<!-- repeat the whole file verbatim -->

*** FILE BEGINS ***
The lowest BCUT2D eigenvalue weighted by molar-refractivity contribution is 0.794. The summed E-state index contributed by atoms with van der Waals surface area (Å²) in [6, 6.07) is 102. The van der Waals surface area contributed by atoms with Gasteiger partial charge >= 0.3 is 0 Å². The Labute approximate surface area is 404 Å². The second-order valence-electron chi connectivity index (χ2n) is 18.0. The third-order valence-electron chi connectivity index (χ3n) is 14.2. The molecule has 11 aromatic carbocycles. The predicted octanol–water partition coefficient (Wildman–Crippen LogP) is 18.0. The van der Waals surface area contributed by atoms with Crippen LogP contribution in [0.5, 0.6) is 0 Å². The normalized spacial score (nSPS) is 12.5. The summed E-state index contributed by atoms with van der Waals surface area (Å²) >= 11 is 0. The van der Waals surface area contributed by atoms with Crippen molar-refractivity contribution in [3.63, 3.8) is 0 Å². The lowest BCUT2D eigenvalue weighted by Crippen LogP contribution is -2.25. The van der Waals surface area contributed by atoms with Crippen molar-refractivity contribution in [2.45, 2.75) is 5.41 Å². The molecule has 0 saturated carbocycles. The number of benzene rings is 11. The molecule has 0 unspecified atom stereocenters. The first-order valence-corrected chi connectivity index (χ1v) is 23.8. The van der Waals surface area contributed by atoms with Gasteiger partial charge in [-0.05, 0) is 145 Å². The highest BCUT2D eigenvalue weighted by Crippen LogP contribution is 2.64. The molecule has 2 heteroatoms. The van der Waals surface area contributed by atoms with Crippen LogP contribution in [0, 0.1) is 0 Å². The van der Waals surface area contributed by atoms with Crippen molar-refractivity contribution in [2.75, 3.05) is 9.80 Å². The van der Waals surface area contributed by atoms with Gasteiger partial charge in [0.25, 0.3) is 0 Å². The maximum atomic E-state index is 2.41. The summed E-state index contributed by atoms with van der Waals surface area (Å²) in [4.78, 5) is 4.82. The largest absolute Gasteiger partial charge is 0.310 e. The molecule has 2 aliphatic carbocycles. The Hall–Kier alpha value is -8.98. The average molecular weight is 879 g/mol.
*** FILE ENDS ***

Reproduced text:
The lowest BCUT2D eigenvalue weighted by molar-refractivity contribution is 0.794. The summed E-state index contributed by atoms with van der Waals surface area (Å²) in [6, 6.07) is 102. The van der Waals surface area contributed by atoms with Gasteiger partial charge >= 0.3 is 0 Å². The Labute approximate surface area is 404 Å². The second-order valence-electron chi connectivity index (χ2n) is 18.0. The third-order valence-electron chi connectivity index (χ3n) is 14.2. The molecule has 11 aromatic carbocycles. The predicted octanol–water partition coefficient (Wildman–Crippen LogP) is 18.0. The van der Waals surface area contributed by atoms with Crippen LogP contribution in [0.5, 0.6) is 0 Å². The normalized spacial score (nSPS) is 12.5. The summed E-state index contributed by atoms with van der Waals surface area (Å²) >= 11 is 0. The van der Waals surface area contributed by atoms with Crippen molar-refractivity contribution in [3.63, 3.8) is 0 Å². The lowest BCUT2D eigenvalue weighted by Crippen LogP contribution is -2.25. The van der Waals surface area contributed by atoms with Crippen molar-refractivity contribution in [2.45, 2.75) is 5.41 Å². The molecule has 0 saturated carbocycles. The number of benzene rings is 11. The molecule has 0 unspecified atom stereocenters. The first-order valence-corrected chi connectivity index (χ1v) is 23.8. The van der Waals surface area contributed by atoms with Gasteiger partial charge in [-0.05, 0) is 145 Å². The highest BCUT2D eigenvalue weighted by Crippen LogP contribution is 2.64. The molecule has 2 heteroatoms. The van der Waals surface area contributed by atoms with Crippen LogP contribution in [0, 0.1) is 0 Å². The van der Waals surface area contributed by atoms with Crippen molar-refractivity contribution in [2.75, 3.05) is 9.80 Å². The van der Waals surface area contributed by atoms with Gasteiger partial charge in [0.25, 0.3) is 0 Å². The maximum atomic E-state index is 2.41. The summed E-state index contributed by atoms with van der Waals surface area (Å²) in [4.78, 5) is 4.82. The largest absolute Gasteiger partial charge is 0.310 e. The molecule has 2 aliphatic carbocycles. The Hall–Kier alpha value is -8.98. The average molecular weight is 879 g/mol.